Picking the Right Financial Adviser for Your Personality
July 23, 2020
Choosing a financial adviser is a deeply personal decision. For a start, people often only share details like their wealth with a tiny circle of people. Some actively choose to share it with zero – and even keep some information about their wealth from their significant other.
I don’t condone openness or privacy in one way or another, but this does show that choosing a financial adviser is not a decision we make lightly. After all, this person will become one of the few who we let into that inner circle of trust.
Also, a financial adviser is someone you will need to be honest with. And you will also demand honesty in kind from them.
The appeal of a financial adviser who fits your style
Your first couple of meetings with a financial adviser is absolutely key because the information gleaned from those 1-2 hours will determine the trajectory of the investment strategy that you are recommended. It’s therefore very helpful to have a financial adviser whom you feel very relaxed around because this will enable you to be open and accurate when discussing your finances from the get-go.
We all have embarrassing habits with our spending, and some of us have neurosis which we know will sound odd. However, if we hold back on our own beliefs and attitudes towards money, this is like feeding a decision-making machine with the wrong inputs. If we do this, why should we trust that the outputs will be valuable?
It’s therefore important to find a financial adviser who you just ‘click with’. Time is money, and you won’t be spending lots of quality time with your adviser to ‘break the ice’. You need immediate familiarity and a sense of ease while talking to them in person or on the phone.
If you feel the atmosphere is cold or overly formal and you don’t feel, for whatever reason, that you can comfortably speak openly about these personal matters, then there’s no shame in trying someone else!
A crutch during dark times
I sometimes draw parallels between a financial adviser and a doctor. You visit them with very specific requirements, and draw upon their expertise through short consultations, to help you make decisions that will help you in the long run. The second parallel is that just like doctors, financial advisers need to be skilled at communicating difficult messages and bad news. After all, the market does not only go up.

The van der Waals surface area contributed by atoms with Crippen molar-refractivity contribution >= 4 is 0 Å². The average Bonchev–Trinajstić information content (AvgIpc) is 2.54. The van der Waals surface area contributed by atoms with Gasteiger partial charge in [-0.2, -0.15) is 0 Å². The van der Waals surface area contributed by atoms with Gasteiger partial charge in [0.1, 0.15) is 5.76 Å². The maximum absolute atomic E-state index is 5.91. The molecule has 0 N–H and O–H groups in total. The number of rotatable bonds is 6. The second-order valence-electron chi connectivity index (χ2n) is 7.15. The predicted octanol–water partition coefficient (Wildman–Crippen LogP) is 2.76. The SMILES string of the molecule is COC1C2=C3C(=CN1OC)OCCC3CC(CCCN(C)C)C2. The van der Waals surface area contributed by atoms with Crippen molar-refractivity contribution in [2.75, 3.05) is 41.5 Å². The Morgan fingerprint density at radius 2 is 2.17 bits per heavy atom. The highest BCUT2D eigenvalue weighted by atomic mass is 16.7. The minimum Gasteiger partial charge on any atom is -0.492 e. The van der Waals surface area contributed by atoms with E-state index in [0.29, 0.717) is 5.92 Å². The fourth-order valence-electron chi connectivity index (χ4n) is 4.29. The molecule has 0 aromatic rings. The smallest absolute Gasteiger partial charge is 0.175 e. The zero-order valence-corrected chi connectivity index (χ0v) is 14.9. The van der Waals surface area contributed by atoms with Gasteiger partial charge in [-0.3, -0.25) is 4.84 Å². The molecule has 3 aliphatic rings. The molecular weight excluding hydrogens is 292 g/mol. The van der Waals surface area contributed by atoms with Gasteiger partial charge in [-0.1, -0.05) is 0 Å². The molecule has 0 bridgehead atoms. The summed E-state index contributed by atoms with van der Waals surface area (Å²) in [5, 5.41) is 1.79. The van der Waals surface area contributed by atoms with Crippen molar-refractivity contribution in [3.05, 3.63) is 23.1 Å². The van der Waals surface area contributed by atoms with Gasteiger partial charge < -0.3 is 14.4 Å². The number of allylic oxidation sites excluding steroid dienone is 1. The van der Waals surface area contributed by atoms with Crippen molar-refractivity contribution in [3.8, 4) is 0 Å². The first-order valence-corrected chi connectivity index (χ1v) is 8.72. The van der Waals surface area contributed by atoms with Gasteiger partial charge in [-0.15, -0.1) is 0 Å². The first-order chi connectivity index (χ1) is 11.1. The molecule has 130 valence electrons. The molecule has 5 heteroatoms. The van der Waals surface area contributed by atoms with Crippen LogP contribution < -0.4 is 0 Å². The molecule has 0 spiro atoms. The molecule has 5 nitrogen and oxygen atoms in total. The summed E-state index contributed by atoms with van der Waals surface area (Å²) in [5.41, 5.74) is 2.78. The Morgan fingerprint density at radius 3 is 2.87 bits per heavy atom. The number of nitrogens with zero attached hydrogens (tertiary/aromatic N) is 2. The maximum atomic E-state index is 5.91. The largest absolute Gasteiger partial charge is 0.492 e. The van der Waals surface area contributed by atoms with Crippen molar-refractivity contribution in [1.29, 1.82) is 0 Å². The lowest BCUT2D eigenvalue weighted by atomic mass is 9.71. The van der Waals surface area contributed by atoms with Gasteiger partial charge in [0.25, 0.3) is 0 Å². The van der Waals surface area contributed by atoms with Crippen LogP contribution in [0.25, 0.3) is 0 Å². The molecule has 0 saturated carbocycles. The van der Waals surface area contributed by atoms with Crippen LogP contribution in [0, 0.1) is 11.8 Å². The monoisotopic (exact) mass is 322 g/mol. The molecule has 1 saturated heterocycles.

Investing is a game of strategy, patience, and sometimes luck. Occasionally, luck simply isn’t going to be on your side.
For example, you may receive an inheritance and seek advice one month before a stock market crash. No financial adviser worth their salt would make gut-calls on the direction of the stock market and tell a client to stay away (as statistically speaking this is a poor call). But naturally, any client in that situation is going to rightfully ask a few questions when they realize that the stock market has plunged quickly, taking some of their portfolio value with it.
As you’ll be aware – the trick to recovering quickly from stock market dips is to not sell at the bottom. Therefore this will be one of the primary messages delivered by an adviser during a difficult update call with a client. Whether the client trusts and stands by that advice will have a lasting impact on their fortune.
Using this as a good example, it’s important that you feel you trust your adviser to make the right decision by you, with competence. So long as you believe in their wisdom and modeling, you will also be happier to accept any drops you experience along the way, without feeling additional emotions such as suspicion, anger, and frustration which are not necessary parts of the investing experience.